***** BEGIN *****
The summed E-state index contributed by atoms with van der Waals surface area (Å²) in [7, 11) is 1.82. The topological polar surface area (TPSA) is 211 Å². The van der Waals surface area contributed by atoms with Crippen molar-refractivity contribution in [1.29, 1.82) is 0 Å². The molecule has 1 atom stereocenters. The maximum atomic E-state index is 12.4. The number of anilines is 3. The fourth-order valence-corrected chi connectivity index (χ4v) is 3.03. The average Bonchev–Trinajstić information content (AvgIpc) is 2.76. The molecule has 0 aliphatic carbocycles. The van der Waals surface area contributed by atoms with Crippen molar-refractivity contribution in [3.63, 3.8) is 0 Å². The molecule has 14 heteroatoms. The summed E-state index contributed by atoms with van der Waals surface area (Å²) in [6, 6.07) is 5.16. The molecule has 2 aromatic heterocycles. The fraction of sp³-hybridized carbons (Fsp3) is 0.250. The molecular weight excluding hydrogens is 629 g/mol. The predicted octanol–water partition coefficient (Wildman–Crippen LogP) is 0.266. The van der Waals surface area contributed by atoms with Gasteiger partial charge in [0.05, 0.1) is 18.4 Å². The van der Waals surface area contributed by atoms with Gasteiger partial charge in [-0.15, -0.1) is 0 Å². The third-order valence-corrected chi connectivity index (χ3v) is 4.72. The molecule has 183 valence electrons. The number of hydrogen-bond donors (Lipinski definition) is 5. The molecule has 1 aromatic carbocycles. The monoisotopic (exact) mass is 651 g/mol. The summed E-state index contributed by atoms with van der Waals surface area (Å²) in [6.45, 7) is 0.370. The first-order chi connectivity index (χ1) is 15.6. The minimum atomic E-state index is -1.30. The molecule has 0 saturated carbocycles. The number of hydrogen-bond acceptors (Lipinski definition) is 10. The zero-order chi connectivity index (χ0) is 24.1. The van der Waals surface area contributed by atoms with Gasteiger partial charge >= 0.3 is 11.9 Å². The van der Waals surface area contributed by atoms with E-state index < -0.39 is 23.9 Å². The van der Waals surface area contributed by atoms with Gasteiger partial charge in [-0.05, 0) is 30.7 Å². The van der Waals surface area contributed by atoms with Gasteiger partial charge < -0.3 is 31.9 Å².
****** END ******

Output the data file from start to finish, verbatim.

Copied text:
The summed E-state index contributed by atoms with van der Waals surface area (Å²) in [7, 11) is 1.82. The topological polar surface area (TPSA) is 211 Å². The van der Waals surface area contributed by atoms with Crippen molar-refractivity contribution in [1.29, 1.82) is 0 Å². The molecule has 1 atom stereocenters. The maximum atomic E-state index is 12.4. The number of anilines is 3. The fourth-order valence-corrected chi connectivity index (χ4v) is 3.03. The average Bonchev–Trinajstić information content (AvgIpc) is 2.76. The molecule has 0 aliphatic carbocycles. The van der Waals surface area contributed by atoms with Crippen molar-refractivity contribution in [3.63, 3.8) is 0 Å². The molecule has 14 heteroatoms. The summed E-state index contributed by atoms with van der Waals surface area (Å²) in [6, 6.07) is 5.16. The molecule has 2 aromatic heterocycles. The fraction of sp³-hybridized carbons (Fsp3) is 0.250. The molecular weight excluding hydrogens is 629 g/mol. The predicted octanol–water partition coefficient (Wildman–Crippen LogP) is 0.266. The van der Waals surface area contributed by atoms with Gasteiger partial charge in [0.05, 0.1) is 18.4 Å². The van der Waals surface area contributed by atoms with Gasteiger partial charge in [-0.15, -0.1) is 0 Å². The third-order valence-corrected chi connectivity index (χ3v) is 4.72. The molecule has 183 valence electrons. The number of hydrogen-bond donors (Lipinski definition) is 5. The molecule has 1 aromatic carbocycles. The monoisotopic (exact) mass is 651 g/mol. The summed E-state index contributed by atoms with van der Waals surface area (Å²) in [6.45, 7) is 0.370. The first-order chi connectivity index (χ1) is 15.6. The minimum atomic E-state index is -1.30. The molecule has 0 saturated carbocycles. The number of hydrogen-bond acceptors (Lipinski definition) is 10. The zero-order chi connectivity index (χ0) is 24.1. The van der Waals surface area contributed by atoms with Gasteiger partial charge >= 0.3 is 11.9 Å². The van der Waals surface area contributed by atoms with E-state index < -0.39 is 23.9 Å². The van der Waals surface area contributed by atoms with Gasteiger partial charge in [-0.05, 0) is 30.7 Å². The van der Waals surface area contributed by atoms with Gasteiger partial charge < -0.3 is 31.9 Å².